|Número de publicación||US4260875 A|
|Tipo de publicación||Concesión|
|Número de solicitud||US 05/916,994|
|Fecha de publicación||7 Abr 1981|
|Fecha de presentación||19 Jun 1978|
|Fecha de prioridad||19 Jun 1978|
|También publicado como||CA1130848A, CA1130848A1|
|Número de publicación||05916994, 916994, US 4260875 A, US 4260875A, US-A-4260875, US4260875 A, US4260875A|
|Inventores||Henry J. Walter, Raymond W. Kunz, Richard E. Shoemaker|
|Cesionario original||Clairol Incorporated|
|Exportar cita||BiBTeX, EndNote, RefMan|
|Citas de patentes (13), Citada por (25), Clasificaciones (11), Eventos legales (4)|
|Enlaces externos: USPTO, Cesión de USPTO, Espacenet|
This invention relates to a hair dryer. More specifically it relates to a hair dryer having means for sensing the temperature of hair being dried, so that the temperature of the drying air coming from the dryer is automatically reduced in accordance with the sensed temperature.
Hair drying is the removal of water from hair, such as after the hair has been washed. Some of the water in the hair is loose, bridging the hairs, and some is absorbed in each hair. Loose water, for the most part, can be removed by mechanical means, such as towel drying, combing or brushing. Absorbed water is best removed by evaporation. The rate of evaporation is a function of the heat energy delivered to the hair, which raises its temperature to first break the bond of the water with the hair (heat of sorption) and to then convert the water into vapor.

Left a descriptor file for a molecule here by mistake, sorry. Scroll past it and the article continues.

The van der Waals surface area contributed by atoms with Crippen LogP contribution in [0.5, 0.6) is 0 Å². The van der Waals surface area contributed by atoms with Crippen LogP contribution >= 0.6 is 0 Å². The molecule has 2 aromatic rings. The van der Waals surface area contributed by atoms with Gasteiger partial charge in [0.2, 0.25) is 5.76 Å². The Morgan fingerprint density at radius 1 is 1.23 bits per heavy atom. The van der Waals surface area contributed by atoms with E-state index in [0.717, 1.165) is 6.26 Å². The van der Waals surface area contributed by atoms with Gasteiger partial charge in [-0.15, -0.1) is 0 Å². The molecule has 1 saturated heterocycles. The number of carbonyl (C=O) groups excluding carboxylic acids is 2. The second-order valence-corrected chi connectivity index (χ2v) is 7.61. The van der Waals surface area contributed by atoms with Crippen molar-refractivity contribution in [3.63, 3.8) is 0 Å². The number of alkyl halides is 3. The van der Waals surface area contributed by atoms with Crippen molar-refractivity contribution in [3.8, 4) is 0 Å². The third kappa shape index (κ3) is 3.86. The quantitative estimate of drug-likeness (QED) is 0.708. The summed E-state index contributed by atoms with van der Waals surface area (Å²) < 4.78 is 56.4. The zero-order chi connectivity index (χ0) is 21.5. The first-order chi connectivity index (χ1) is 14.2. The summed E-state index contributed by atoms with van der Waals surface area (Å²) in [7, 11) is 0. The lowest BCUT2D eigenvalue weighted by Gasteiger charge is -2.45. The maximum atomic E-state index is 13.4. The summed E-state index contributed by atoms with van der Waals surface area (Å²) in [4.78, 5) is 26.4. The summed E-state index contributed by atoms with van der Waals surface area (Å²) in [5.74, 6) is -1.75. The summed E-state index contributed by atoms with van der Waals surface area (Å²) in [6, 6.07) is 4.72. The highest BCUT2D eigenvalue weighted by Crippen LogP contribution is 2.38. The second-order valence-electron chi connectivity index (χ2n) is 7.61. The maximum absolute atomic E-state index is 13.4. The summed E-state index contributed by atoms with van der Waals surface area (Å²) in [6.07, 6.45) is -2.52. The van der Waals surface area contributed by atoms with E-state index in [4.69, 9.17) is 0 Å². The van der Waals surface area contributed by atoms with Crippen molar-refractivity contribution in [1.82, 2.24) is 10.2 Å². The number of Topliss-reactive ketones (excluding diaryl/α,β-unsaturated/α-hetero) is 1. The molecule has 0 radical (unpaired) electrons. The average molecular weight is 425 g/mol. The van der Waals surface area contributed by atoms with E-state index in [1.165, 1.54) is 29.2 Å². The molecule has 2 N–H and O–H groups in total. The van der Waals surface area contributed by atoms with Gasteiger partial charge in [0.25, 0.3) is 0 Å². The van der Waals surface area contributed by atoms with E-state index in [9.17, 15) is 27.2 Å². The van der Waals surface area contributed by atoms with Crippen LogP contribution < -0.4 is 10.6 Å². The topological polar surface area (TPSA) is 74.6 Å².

If an air stream of constant temperature is directed against wet hair, most of the heat energy of the air stream will be absorbed by the hair causing the temperature of the air reflected off the hair to be considerably lower than that of the hair stream. As evaporation proceeds and the hair dries, less of the heat energy of the air stream will be absorbed by the hair resulting in a high temperature of the reflected air, until finally, when most of the water is evaporated the temperature of the reflected air approaches the temperature of the air stream. By continuously sampling the temperature of the reflected air and controlling power to the heater, the dryer of this invention protects the hair and scalp from being overheated. In addition, the temperature of the reflected air at a given distance may serve as a measure of the dryness of the hair.